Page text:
Creating Sustainable Food Systems Goal of Hull House Seed Library
The Jane Addams-Hull House Museum in Chicago is expanding its urban farming initiatives with a public heirloom seed library that will help foster sustainable food systems.
The University of Illinois at Chicago's museum will be relying on a $15,000 federal grant from the Institute of Museum and Library Services to open the library.
Urban farmers and gardeners will be able to get free, regionally adapted seeds if they agree to grow them and return some seeds from the next generation of plants at the end of the season.
The museum is a memorial to social reformer Jane Addams, the first American woman to receive the Nobel Peace Prize. It's located in two of the original settlement house buildings on Chicago's West Side.
“Civilization is a method of living and an attitude of equal respect for all people.” –Jane Addams
Jane Addams (1860 –1935) was the first American woman to be awarded the Nobel Peace Prize. In a long, complex career, she was a pioneer settlement worker, founder of Hull House in Chicago, public philosopher (the first American woman in that role), sociologist, author, and leader in woman suffrage and world peace. With presidents Theodore Roosevelt and Woodrow Wilson she was the most prominentreformer of the Progressive Era and helped turn the nation to issues of concern to mothers, such as the needs of children, public health and world peace. She emphasized that women have a special responsibility to clean up their communities and make them better places to live, arguing they needed the vote to be effective. Addams became a role model for middle-class women who volunteered to uplift their communities.
Jane Addams Hull House Association continues to be immersed in communities to determine how to best serve all citizens' needs and work in these areas:
- Child Welfare & Foster Care
- Domestic Violence
- Education & Literacy
- Homeless Services
- Senior Services
- Small Business Development
- Workforce Development
- Youth Services
Addams ran Hull House as head resident until her death in 1935. Hull House continued to serve the community surrounding the Halsted location until it was displaced by the urban campus of the University of Illinois. Today, the social service center role is performed throughout the city at various locations under an umbrella organization, the Jane Addams Hull House Association. The association has, since 1962, perpetuated the name and many of the aspirations of the original institution The original Hull House building itself is a museum, part of the College of Architecture and the Arts at the University of Illinois at Chicago, and is open to the public.
The Jane Addams Hull House Association is one of Chicago’s largest not-for-profit social welfare organizations. Its mission is to improve social conditions for underserved people and communities by providing creative, innovative programs and by advocating for related public policy reforms. The Association has more than 50 programs at over 40 sites throughout Chicago and serves approximately 60,000 individuals, families, and community members every year.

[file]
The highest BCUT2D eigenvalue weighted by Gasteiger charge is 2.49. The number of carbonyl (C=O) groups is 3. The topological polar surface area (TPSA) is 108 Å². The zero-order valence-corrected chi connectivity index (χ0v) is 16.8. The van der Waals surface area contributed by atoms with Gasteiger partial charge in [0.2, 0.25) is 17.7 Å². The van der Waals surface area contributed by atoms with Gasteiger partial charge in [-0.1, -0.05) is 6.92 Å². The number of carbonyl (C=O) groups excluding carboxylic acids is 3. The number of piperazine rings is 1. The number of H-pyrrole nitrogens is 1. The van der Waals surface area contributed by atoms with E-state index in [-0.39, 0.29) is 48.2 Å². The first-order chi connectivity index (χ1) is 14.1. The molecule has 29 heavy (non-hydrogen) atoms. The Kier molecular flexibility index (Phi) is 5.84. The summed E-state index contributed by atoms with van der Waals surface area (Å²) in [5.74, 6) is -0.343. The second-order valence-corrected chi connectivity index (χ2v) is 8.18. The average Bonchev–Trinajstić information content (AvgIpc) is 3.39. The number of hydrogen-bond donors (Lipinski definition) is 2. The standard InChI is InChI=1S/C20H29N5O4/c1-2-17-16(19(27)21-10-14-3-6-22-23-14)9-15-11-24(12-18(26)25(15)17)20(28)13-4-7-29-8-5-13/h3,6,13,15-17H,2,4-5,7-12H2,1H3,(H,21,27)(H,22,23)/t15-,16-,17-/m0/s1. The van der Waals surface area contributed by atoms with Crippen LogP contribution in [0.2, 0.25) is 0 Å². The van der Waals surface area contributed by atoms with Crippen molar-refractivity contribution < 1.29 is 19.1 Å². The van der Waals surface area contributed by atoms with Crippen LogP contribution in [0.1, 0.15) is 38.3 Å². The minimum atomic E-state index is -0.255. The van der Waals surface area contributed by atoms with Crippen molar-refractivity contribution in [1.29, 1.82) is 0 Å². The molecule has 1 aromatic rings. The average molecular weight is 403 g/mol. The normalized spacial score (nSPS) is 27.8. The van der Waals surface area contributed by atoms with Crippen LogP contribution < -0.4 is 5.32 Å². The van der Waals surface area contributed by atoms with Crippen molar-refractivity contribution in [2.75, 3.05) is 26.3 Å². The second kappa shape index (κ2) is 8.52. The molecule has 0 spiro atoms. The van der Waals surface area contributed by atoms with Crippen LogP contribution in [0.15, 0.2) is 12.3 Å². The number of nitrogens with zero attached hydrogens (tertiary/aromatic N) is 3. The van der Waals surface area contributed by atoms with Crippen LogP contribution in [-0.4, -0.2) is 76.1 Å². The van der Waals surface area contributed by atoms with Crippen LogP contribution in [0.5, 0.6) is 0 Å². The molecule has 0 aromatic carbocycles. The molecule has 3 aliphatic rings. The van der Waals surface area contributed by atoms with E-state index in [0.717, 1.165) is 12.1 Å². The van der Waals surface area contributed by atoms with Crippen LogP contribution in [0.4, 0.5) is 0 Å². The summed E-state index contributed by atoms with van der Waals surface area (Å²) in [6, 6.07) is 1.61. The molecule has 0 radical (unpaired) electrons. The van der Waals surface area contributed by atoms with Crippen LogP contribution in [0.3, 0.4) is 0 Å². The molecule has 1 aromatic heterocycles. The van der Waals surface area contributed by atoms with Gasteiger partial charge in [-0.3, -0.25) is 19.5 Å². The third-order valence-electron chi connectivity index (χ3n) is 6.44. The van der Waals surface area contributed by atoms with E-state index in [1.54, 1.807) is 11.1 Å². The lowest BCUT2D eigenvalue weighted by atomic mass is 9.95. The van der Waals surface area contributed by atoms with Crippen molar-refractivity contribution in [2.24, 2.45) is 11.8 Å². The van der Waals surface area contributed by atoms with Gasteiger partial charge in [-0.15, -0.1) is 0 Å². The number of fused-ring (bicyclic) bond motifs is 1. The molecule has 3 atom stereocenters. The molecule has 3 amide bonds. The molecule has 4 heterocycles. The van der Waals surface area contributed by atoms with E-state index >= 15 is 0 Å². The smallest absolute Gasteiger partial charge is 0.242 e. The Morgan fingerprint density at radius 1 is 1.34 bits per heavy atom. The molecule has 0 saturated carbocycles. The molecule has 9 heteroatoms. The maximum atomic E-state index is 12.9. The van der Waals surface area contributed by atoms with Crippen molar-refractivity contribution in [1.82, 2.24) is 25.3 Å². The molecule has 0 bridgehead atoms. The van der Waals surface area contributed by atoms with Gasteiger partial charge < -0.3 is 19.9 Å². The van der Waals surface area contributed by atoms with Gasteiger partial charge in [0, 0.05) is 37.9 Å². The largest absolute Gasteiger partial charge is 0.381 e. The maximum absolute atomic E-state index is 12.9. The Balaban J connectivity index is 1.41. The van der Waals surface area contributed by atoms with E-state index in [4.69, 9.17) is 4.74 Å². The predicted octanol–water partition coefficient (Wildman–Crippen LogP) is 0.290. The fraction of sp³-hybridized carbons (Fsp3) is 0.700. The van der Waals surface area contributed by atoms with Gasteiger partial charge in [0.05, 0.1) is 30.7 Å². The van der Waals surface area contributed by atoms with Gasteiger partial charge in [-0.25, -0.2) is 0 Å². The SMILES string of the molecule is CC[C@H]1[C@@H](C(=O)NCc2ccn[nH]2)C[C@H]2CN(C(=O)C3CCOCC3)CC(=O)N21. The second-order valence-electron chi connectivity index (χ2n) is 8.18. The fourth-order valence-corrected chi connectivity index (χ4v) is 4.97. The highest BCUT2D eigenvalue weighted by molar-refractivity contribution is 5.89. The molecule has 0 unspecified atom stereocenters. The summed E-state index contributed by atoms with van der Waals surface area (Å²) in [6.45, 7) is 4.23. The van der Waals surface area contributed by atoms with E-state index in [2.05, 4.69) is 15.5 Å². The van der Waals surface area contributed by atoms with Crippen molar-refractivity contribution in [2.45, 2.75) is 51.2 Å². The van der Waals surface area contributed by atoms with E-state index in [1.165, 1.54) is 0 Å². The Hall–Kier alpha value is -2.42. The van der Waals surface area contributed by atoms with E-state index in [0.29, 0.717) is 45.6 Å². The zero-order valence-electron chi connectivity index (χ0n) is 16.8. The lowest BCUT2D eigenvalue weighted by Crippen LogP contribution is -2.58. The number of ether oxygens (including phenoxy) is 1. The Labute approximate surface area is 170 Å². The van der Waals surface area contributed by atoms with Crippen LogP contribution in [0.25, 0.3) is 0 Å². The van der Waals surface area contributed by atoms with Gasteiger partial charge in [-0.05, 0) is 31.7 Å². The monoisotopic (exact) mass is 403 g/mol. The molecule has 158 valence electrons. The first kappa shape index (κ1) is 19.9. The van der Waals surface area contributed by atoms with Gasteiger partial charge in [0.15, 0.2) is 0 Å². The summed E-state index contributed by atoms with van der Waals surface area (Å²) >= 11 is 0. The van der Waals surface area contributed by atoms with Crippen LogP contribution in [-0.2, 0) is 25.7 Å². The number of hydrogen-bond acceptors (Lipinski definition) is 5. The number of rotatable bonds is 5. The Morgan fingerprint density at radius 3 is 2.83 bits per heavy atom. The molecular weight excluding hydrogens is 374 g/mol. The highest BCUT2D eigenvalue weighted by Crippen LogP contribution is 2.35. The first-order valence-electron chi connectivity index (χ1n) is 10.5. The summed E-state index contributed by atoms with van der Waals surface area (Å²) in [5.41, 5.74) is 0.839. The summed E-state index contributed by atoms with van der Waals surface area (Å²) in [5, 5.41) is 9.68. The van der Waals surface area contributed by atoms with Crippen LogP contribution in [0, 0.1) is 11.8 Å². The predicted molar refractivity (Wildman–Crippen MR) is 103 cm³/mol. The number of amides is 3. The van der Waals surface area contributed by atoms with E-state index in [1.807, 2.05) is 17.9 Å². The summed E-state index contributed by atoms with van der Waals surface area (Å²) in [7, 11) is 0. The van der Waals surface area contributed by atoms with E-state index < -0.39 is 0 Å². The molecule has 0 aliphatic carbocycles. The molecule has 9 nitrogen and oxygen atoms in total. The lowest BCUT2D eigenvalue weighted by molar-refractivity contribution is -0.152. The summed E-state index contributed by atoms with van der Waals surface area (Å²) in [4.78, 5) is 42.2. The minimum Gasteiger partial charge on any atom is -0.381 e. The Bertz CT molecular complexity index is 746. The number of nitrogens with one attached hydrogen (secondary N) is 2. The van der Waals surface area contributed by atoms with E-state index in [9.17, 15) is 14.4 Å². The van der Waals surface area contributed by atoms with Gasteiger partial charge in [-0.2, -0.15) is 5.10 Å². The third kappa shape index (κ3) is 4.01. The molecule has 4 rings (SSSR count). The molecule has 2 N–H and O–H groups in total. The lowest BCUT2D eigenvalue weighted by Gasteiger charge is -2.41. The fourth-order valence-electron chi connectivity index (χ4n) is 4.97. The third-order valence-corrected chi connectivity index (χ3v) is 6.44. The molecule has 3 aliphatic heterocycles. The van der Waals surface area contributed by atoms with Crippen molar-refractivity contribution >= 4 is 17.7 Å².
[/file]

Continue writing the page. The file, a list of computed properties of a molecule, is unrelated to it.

The Jane Addams Hull-House Museum is part of the College of Architecture and the Arts at the University of Illinois at Chicago and serves as a memorial to Addams and other resident social reformers, whose work influenced the lives of their immigrant neighbors, as well as national and international public policy. The museum and its programs connect the work of Hull House residents to important contemporary social issues. The Museum's collection includes over 1,100 artifacts related to Hull House history and over 100 oral interviews conducted with people who have shared their stories about Hull House and the surrounding neighborhood
Visit your local library to learn more about Jane Addams.and sustainable food systems.
The Jane Addams Reader
by Jean Bethke Elshtain, (2002).
Jane Addams: Pioneer Social Worker (Community Builders)
by Charnan Simon, (1998).
American Heroine: The Life and Legend of Jane Addams
by Allen Freeman Davis, (1973).
On Good Land: The Autobiography of an Urban Farm
by Michael Ableman and Cynthia Wisehart, 1998.
From the Good Earth: A Celebration of Growing Food around the World
by Michael Abelman, Cynthia Wisehart, and Sam Bittman, (1993).
Food for the Future: Conditions and Contradictions of Sustainability
by Patricia Allen, 1993.
Together at the Table: Sustainability and Sustenance in the American Agrifood System
Rural Studies Series. University Park, Penna: Pennsylvania State University Press; Published in cooperation with the Rural Sociological Society, (2004).
Meeting Farm and Food Security Needs through Community Supported Agriculture and Farmers' Markets in California
Patricia Allen, Julie Guthman, Amy W. Morris, and University of California, Santa Cruz. Center for Agroecology and Sustainable Food Systems, (2006).
Alternative Food Initiatives in California: Local Efforts Address Systemic Issues
Allen, Patricia, and University of California Santa Cruz. Center for Agroecology and Sustainable Food Systems, (2003).
Global Perspectives on Agroecology and Sustainable Agricultural Systems: Proceedings of the Sixth International Scientific Conference of the International Federation of Organic Agriculture Movements
Patricia Allen, Debra Van Dusen, and International Federation of Organic Agriculture Movements, (1988).
The War on Bugs
by Will Allen , 2008.
Agroecology and the Search for a Truly Sustainable Agriculture
by Miguel A. Altieri and Clara I. Nicholis, (2005).
Confronting the Coffee Crisis: Fair Trade, Sustainable Livelihoods and Ecosystems in Mexico and Central America
by Christopher M Bacon, (2008).
Appetite for Change: How the Counterculture Took on the Food Industry
Warren James Belasco, (2007).